Tag Archives: firaxis

Replay: XCOM 2 – Long War 2

lw2_fire

I’ve not dabbled with mods for many years. That might sound a little strange considering the high volume of PC games that I get through, but it’s partly because of the high volume of PC games that I get through: I usually play games with an eye to reviewing them, you can’t review them fairly if they’re plastered in mods, and over the last few years I’ve had little time to revisit games I’ve already played to see how they change. With the slightly more relaxed (or less obsessive, anyway) attitude I’m taking this year, though, I have the opportunity to do ridiculous, time-expensive things like reinstalling XCOM 2 along with the recently-released Long War mod for it to see what all the fuss is about.

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Thoughts: Civilization VI

civ6_scythia

God help me, but I was actually looking forward to Civilization VI. After experiencing both Civilization V and Beyond Earth at launch I really shouldn’t have been; both were eventually patched into a decent state and after two expansions Civ V even went on to surpass its predecessors, but at launch they were flawed, buggy messes with plenty of basic functionality missing. Given Firaxis’s previous track record here it seems foolish to have expected great things from Civilization VI on launch, but after peeking at the development videos I just couldn’t help myself. The lead designer is the guy who pulled Civ V out of the muck. As a headline idea I can’t exactly call unpacking city management onto the world map inspired since Endless Legend got there first, but it’s potentially completely game-changing and Civ VI looked like it was going to explore the concept in far more depth. And in a departure from previous Civs they weren’t going to leave trade, espionage and religion for the expansion packs and instead integrated them into Civ VI as core features, essentially making it a Greatest Hits version of Civ V post-expansions. How could this possibly go wrong?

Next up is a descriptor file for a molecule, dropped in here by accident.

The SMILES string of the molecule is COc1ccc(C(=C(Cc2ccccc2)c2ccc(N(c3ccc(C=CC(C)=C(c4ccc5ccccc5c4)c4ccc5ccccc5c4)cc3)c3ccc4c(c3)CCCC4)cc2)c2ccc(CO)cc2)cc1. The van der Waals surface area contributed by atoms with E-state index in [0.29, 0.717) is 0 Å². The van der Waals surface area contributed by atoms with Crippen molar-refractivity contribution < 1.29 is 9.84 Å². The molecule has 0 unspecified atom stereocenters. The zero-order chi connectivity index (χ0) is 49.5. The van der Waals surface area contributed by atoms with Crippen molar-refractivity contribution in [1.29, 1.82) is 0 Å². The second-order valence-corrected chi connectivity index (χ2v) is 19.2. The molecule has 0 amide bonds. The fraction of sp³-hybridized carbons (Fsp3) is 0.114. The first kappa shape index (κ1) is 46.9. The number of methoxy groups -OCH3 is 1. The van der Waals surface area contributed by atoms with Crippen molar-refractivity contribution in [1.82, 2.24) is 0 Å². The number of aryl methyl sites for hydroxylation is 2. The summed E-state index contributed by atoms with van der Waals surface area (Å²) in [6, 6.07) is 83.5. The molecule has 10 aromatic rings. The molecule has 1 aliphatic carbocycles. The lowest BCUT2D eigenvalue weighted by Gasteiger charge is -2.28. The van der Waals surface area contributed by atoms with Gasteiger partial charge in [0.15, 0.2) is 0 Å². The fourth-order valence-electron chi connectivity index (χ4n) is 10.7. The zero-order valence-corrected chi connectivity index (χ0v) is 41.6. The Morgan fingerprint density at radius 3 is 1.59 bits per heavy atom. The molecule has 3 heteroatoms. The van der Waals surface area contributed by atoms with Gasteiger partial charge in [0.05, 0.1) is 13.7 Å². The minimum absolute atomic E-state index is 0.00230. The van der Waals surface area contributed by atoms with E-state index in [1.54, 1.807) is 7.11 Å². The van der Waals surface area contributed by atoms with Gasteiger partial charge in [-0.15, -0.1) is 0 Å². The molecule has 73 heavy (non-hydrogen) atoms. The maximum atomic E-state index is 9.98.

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Thoughts: XCOM 2

xcom2_grenadier